Well, I am incoherent currently - it's the end of my work hours...Maybe afterwards I'll be able to write something that will make more sense.
There is a question I'd like to ask you. Do you know what moods you want to evoke before you shoot, or are model and styling what inspires you. Maybe the job description you get from your agent?
03-14-2007, 09:00 AM   #7
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Themes..

QuoteOriginally posted by Branimir Quote
Well, I am still a newbie in photography, so for a long time there will be no questions about how some image was executed.
Currently I am experimenting with composition (and learning) - basics and more.
I am trying to understand connection between composition and mood.
I must say that a lot of scenery pictures I saw usually transmit 1 or 2 types of mood. Portraits and documentary pictures of human life, I believe, are themes that can transmit moods better, and is easier to learn from them.
Recently I saw exhibition of late Werner Bischof and those simple B&W pictures made incredible impression on me.
Well, I am incoherent currently - it's the end of my work hours...Maybe afterwards I'll be able to write something that will make more sense.
There is a question I'd like to ask you. Do you know what moods you want to evoke before you shoot, or are model and styling what inspires you. Maybe the job description you get from your agent?
Hello;

Generally before a project there is a discussion of possible themes that might be rendered for a photo shoot. Once the theme is established, I discuss it with a fashion stylist-editor who finds the appropriate clothes and accessories to realize the theme and eventually it is discussed with the hair and make-up artist and digital re-touch artist. All of my work except a few shots is all done on set and is not done in PS. The retouching is generally for skin and colour correction etc. Unless I plan on adding a building or an object to the image that is how I work. I guess you could call me a classic artisan-al photographer.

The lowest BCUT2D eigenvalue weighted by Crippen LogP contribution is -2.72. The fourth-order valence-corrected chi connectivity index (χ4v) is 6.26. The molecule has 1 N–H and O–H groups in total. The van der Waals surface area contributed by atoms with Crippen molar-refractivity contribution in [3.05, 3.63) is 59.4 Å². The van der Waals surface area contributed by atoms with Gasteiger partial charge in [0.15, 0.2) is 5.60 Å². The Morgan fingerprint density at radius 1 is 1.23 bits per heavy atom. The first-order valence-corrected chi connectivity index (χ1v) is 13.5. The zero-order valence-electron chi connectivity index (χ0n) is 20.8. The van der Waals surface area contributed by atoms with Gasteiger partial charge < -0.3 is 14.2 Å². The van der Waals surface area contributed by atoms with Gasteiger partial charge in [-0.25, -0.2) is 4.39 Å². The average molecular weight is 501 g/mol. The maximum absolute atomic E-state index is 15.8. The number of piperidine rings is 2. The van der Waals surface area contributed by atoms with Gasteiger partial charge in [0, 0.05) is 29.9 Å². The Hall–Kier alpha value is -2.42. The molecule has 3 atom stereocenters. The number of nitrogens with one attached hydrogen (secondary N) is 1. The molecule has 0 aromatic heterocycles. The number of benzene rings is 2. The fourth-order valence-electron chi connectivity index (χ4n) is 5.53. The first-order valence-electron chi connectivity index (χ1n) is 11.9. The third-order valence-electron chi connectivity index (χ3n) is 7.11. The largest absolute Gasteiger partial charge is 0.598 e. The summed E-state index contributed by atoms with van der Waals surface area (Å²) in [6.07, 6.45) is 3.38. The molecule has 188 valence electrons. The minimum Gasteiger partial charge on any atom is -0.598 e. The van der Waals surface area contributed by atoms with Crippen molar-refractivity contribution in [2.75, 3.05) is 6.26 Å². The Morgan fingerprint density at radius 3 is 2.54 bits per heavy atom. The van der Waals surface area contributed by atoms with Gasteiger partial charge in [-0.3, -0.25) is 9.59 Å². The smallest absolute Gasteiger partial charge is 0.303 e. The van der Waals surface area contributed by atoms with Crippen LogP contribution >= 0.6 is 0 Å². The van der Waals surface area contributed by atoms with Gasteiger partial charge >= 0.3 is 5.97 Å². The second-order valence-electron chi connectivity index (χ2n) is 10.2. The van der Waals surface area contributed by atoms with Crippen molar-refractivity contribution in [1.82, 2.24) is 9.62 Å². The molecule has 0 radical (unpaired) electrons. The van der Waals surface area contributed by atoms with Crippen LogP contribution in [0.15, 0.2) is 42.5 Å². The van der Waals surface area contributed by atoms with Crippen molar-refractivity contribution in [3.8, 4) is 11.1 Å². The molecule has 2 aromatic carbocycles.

Best Wishes
Ben
03-14-2007, 09:21 AM   #8
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Ben you really are an astounding photographer/artist/helpful person lol. These shots you put on this forum are always of such amazing caliber and just makes me want to try and venture into shooting with a model everytime. I have a question if you don't mind and it's in regards to the lens used because I'm in the process of purchasing a few lenses and would love to get such crisp and clear results as yours and would love a basis for my search. Sorry if this isn't thread related by the way .

Thank you again oh and I do have an interesting tidbit to add where you actually came up in a heated arguement with a very ignorant person I met at my place of work which I'd love to share since I have nothing better to do lol. I do a lot of photography for bars/nightclubs here in town (used to be with my pentax Dl but just had to get the K10 w/ vertical grip which has made a major improvement in what I try to do) and as I was walking around when a gentlemen stopped me and asked to see my camera (the K10d) and was happy to let him see it and the next thing I hear is, "Pentax, why would you use this piece of junk" and proceeds to hand the camera back to me with an evil smirk across his face. Normally I'd smack someone for being so rude, but I chose to ask him why he felt the way he did and all that came from it was he was a some other brand fanatic and proposed that no professional photographer uses Pentax. Knowing that I could use my "piece of junk" to bash him over the head I just told him to look you up and see what a real photographer does with junk. Hopefully you get a few more picture views of of this exciting ordeal lol. Well thought that was a funny thing looking back now and just had to share it with you.